Dyslexia Simulation Evokes Emotion and Empathy
On a Wednesday morning in late October, Lund Auditorium bustled with the anxious excitement of the first day of school. Parents and guardians chatted with new and old friends over breakfast as they awaited a unique opportunity—one that would be not only illuminating but also intentionally discomforting.
Designed by the International Dyslexia Association Northern California, the ensuing Experience Dyslexia® program would provide the attendees with a firsthand experience of the struggles that students with language-based learning differences (LD), like their children, encounter in environments that favor neurotypical learners.
The October program was the third time that Westmark would administer the simulation. The School previously offered the simulation to parents and guardians as part of our Summer Smarts program. All Westmark faculty and staff also participated in the simulation during professional learning at the beginning of the school year.
“This simulation is designed to be stressful and you may become tired and emotional,” forewarned Claudia Koochek, Head of School, reading the introduction to the program. As nervous laughter filled the auditorium, Ms. Koochek reassured the attendees that the experience would also give them a better understanding of their LD child’s needs and a new appreciation for the interventions Westmark offers.
The parents and guardians then rotated in groups through six ten-minute stations moderated by Westmark faculty and staff. The stations included two reading, two writing, and two listening activities, plus time to debrief after each. Over the course of the simulation, the facilitators guided attendees through timed worksheets and tests that simulated what it would be like to complete classwork when challenged by dyslexia, dysgraphia, or visual or auditory processing challenges. All the while, the facilitators play-acted as if they were instructors who were unaware of the struggles LD students endure. Conveying impatience and frustration, the facilitators rushed and reprimanded those who were confused or struggling to focus, and they repeatedly reminded the attendees that their work—no matter how successful—would be displayed publicly.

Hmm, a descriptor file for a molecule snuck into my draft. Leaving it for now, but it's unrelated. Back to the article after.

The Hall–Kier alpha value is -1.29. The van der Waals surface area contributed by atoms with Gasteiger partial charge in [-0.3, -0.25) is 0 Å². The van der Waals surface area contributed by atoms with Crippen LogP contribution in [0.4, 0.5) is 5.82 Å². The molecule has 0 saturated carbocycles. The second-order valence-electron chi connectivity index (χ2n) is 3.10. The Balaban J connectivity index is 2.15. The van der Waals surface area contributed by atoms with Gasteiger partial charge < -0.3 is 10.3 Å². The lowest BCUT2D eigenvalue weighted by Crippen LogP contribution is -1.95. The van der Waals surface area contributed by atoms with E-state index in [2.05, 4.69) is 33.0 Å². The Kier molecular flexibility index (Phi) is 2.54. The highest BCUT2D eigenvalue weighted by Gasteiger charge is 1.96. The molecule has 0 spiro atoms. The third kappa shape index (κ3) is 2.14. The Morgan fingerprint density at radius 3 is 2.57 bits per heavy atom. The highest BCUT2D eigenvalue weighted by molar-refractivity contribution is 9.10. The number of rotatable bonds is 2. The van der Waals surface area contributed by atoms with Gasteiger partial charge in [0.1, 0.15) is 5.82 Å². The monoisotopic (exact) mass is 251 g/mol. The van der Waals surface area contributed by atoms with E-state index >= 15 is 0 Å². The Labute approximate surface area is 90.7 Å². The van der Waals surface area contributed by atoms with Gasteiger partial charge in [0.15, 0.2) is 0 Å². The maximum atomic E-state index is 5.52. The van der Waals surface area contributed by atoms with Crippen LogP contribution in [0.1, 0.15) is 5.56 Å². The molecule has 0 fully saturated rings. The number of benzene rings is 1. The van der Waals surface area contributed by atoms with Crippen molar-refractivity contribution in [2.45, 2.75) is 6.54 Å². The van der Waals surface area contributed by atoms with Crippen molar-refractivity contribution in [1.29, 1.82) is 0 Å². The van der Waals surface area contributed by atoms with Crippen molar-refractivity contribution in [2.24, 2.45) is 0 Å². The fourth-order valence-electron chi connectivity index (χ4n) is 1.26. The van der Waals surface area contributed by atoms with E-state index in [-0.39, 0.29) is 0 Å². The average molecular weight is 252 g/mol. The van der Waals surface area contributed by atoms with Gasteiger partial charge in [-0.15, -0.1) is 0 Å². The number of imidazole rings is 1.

“My poor child!” exclaimed a parent after completing the first station.
While continuing through the stations, more than one parent became teary, moved by just temporarily feeling the frustrations that their children experienced at length before enrolling at Westmark. Multiple other attendees expressed that they had a headache or needed to take a break.
But not all takeaways were negative. Tracy, parent of Grade 7 student Paige, reflected, “This [simulation] really reinforced the resilience that my child has.”
“Empathy is important,” Ms. Koochek reassured in the final group debrief. “[Learning disabilities] affect the whole family. [This simulation creates] an opportunity for you to talk to your spouse, talk to your partner, talk to your grandparents—so they can better understand what our kids go through day in and day out.” These conversations, Ms. Koochek noted, help show that an LD child’s “experience is real.”
In closing, Ms. Koochek reassured the parents and guardians that, while their children likely underwent similar challenges and frustrations at their previous schools, the highly trained faculty at Westmark practice research-based methods that have transformed education for those who think and learn differently. “Every child deserves the right to learn,” Ms. Koochek proclaimed. Westmark ensures that right, enabling our students to discover their strengths and achieve success in and beyond the classroom.
The program “Inside the Dyslexic Brain: A Dyslexia Simulation for Parents and Guardians” has been open to Westmark parents and guardians, faculty and staff, and invited guests. If you are a prospective applicant to Westmark School or an educational professional who is interested in attending future presentations of this program, email us today!